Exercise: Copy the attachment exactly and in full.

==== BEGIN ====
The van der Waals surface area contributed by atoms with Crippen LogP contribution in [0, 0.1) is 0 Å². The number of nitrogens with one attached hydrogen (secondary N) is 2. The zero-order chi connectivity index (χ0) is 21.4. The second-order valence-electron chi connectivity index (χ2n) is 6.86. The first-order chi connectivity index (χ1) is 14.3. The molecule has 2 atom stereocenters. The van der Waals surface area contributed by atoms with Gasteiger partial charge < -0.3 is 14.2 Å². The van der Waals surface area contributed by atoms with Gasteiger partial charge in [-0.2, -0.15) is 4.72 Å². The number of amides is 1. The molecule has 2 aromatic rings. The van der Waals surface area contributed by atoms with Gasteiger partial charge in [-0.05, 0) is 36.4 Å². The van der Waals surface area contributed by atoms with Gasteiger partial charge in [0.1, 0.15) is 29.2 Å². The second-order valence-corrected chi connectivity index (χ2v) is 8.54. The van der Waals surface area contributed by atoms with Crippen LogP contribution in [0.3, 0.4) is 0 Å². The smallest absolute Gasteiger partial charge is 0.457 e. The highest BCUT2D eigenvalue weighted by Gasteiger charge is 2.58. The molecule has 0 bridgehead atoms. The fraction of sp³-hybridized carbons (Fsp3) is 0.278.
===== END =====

The van der Waals surface area contributed by atoms with Crippen LogP contribution in [0, 0.1) is 0 Å². The number of nitrogens with one attached hydrogen (secondary N) is 2. The zero-order chi connectivity index (χ0) is 21.4. The second-order valence-electron chi connectivity index (χ2n) is 6.86. The first-order chi connectivity index (χ1) is 14.3. The molecule has 2 atom stereocenters. The van der Waals surface area contributed by atoms with Gasteiger partial charge < -0.3 is 14.2 Å². The van der Waals surface area contributed by atoms with Gasteiger partial charge in [-0.2, -0.15) is 4.72 Å². The number of amides is 1. The molecule has 2 aromatic rings. The van der Waals surface area contributed by atoms with Gasteiger partial charge in [-0.05, 0) is 36.4 Å². The van der Waals surface area contributed by atoms with Gasteiger partial charge in [0.1, 0.15) is 29.2 Å². The second-order valence-corrected chi connectivity index (χ2v) is 8.54. The van der Waals surface area contributed by atoms with Crippen LogP contribution in [0.3, 0.4) is 0 Å². The smallest absolute Gasteiger partial charge is 0.457 e. The highest BCUT2D eigenvalue weighted by Gasteiger charge is 2.58. The molecule has 0 bridgehead atoms. The fraction of sp³-hybridized carbons (Fsp3) is 0.278.